Following a summer of discontent within the Conservative Party over the Chequers proposal, it seemed that the Government was finally making progress in its negotiations with the EU as national leaders prepared to gather for the European Council meeting in Salzburg on 19-20 September.
In the weeks leading up to the summit it was reported that the EU heads of government would assume a more prominent role in the Autumn negotiations, with the UK hoping this would lead to a more flexible negotiating stance.
The aim would then be to agree the final text of the Withdrawal Agreement (setting out the UK’s ‘divorce bill’ as well as agreements on citizens’ rights and the Irish border) and a political declaration on the long-term UK-EU relationship at a special summit in mid-November, ahead of ratification by the UK and EU in advance of March 2019’s Article 50 deadline.
Irish border developments
Signs of a more conciliatory attitude from the EU on the contentious issue of the ‘backstop’ proposal to avoid a ‘hard Irish border’ were in evidence in the week leading up to Salzburg, with the EU’s chief Brexit negotiator Michel Barnier suggesting that goods could be checked away from the border with the Republic. The UK subsequently rejected the proposal as “not credible”, claiming that it would still introduce a customs border in the Irish Sea.
However, notwithstanding the disagreements which remain over the Irish border backstop, the manner in which the EU rejected the Chequers proposal at the Salzburg summit still caught many by surprise. In her own press conference following the summit, the PM insisted that Chequers was the only “serious and credible” proposition for achieving free movement of goods and avoiding a hard Irish border.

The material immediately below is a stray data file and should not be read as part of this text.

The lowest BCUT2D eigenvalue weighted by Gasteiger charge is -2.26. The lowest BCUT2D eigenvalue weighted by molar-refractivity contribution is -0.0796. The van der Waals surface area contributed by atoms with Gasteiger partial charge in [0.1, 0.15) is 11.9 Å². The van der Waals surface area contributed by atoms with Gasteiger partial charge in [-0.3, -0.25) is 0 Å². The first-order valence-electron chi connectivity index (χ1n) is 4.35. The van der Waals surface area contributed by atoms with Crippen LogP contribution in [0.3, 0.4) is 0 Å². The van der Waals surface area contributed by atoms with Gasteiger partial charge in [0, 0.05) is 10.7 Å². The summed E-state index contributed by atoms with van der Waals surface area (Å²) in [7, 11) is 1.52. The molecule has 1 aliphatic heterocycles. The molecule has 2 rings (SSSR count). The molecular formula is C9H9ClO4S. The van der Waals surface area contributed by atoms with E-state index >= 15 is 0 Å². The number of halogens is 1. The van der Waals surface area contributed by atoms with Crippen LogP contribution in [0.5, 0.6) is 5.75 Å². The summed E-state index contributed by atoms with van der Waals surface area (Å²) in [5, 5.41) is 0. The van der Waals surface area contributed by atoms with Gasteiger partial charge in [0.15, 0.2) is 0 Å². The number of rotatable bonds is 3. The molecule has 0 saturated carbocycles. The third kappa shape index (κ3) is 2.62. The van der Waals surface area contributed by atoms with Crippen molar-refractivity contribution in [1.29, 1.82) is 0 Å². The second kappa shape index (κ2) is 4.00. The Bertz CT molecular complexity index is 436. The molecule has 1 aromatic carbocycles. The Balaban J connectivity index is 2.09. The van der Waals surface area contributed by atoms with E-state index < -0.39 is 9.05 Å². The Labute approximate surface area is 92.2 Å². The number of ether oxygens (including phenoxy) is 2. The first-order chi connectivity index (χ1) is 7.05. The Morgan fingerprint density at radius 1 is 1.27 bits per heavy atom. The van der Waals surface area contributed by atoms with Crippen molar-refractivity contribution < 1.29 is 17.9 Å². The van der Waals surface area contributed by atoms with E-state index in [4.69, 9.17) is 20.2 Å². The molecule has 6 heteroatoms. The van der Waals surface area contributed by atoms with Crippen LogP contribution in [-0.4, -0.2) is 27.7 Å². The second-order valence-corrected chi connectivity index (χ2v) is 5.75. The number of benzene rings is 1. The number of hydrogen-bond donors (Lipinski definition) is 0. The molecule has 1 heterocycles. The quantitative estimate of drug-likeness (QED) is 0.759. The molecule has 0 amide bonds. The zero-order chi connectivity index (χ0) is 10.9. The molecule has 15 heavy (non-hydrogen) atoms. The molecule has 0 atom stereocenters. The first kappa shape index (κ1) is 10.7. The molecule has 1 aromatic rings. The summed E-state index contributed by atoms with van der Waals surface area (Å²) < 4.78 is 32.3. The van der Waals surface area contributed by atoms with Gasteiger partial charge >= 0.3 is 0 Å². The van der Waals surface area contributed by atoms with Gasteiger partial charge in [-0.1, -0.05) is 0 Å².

Speaking the following day, the Prime Minister called on the EU to set out in more detail the reasons for its current stance on both the Irish Border backstop and the Chequers proposal and reiterated that the Government believed that no deal with the EU was better than a bad deal.
However, with Chequers seemingly dead as a basis for the long-term UK-EU relationship, the PM is now coming under heightened pressure from within her own party to change course. Eurosceptics – including reportedly several in the Cabinet – are already increasing their calls for the PM to negotiate a Canada-style free trade agreement, with a smaller number of pro-EU MPs in the Conservative Party advocating long-term UK membership of both the Single Market and the Customs Union.
Even if the UK and EU are able to bridge their differences on the Withdrawal Agreement and the declaration on the future relationship before the end of the year, any deal still faces the formidable obstacle of being approved by the House of Commons in a ‘meaningful vote’.
Anticipating a Parliamentary impasse, some senior Government figures have argued over recent weeks that the best approach would be to keep the political declaration on the future relationship as vague as possible, so not to jeopardise ratification of the Withdrawal Agreement, and leave the details of the future relationship to be worked out during the implementation period.